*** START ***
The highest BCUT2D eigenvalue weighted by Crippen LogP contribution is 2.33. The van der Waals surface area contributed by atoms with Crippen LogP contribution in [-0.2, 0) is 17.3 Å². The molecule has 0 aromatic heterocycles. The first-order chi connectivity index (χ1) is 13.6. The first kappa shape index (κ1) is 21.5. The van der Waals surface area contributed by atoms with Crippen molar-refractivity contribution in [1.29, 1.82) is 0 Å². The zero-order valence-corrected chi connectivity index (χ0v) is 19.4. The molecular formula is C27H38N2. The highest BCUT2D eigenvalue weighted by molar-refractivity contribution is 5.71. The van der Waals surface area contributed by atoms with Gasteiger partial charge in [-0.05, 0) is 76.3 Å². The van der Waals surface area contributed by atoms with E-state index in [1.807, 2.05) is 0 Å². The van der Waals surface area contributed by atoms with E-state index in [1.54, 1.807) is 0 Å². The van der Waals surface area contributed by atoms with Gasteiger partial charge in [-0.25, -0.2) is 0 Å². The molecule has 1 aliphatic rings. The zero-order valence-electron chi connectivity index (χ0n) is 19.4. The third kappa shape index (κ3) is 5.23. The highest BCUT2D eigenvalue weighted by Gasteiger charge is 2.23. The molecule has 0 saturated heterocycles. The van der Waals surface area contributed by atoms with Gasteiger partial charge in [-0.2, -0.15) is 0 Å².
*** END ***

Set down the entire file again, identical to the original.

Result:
The highest BCUT2D eigenvalue weighted by Crippen LogP contribution is 2.33. The van der Waals surface area contributed by atoms with Crippen LogP contribution in [-0.2, 0) is 17.3 Å². The molecule has 0 aromatic heterocycles. The first-order chi connectivity index (χ1) is 13.6. The first kappa shape index (κ1) is 21.5. The van der Waals surface area contributed by atoms with Crippen molar-refractivity contribution in [1.29, 1.82) is 0 Å². The zero-order valence-corrected chi connectivity index (χ0v) is 19.4. The molecular formula is C27H38N2. The highest BCUT2D eigenvalue weighted by molar-refractivity contribution is 5.71. The van der Waals surface area contributed by atoms with Gasteiger partial charge in [-0.05, 0) is 76.3 Å². The van der Waals surface area contributed by atoms with E-state index in [1.807, 2.05) is 0 Å². The van der Waals surface area contributed by atoms with E-state index in [1.54, 1.807) is 0 Å². The van der Waals surface area contributed by atoms with Gasteiger partial charge in [-0.25, -0.2) is 0 Å². The molecule has 1 aliphatic rings. The zero-order valence-electron chi connectivity index (χ0n) is 19.4. The third kappa shape index (κ3) is 5.23. The highest BCUT2D eigenvalue weighted by Gasteiger charge is 2.23. The molecule has 0 saturated heterocycles. The van der Waals surface area contributed by atoms with Gasteiger partial charge in [-0.2, -0.15) is 0 Å².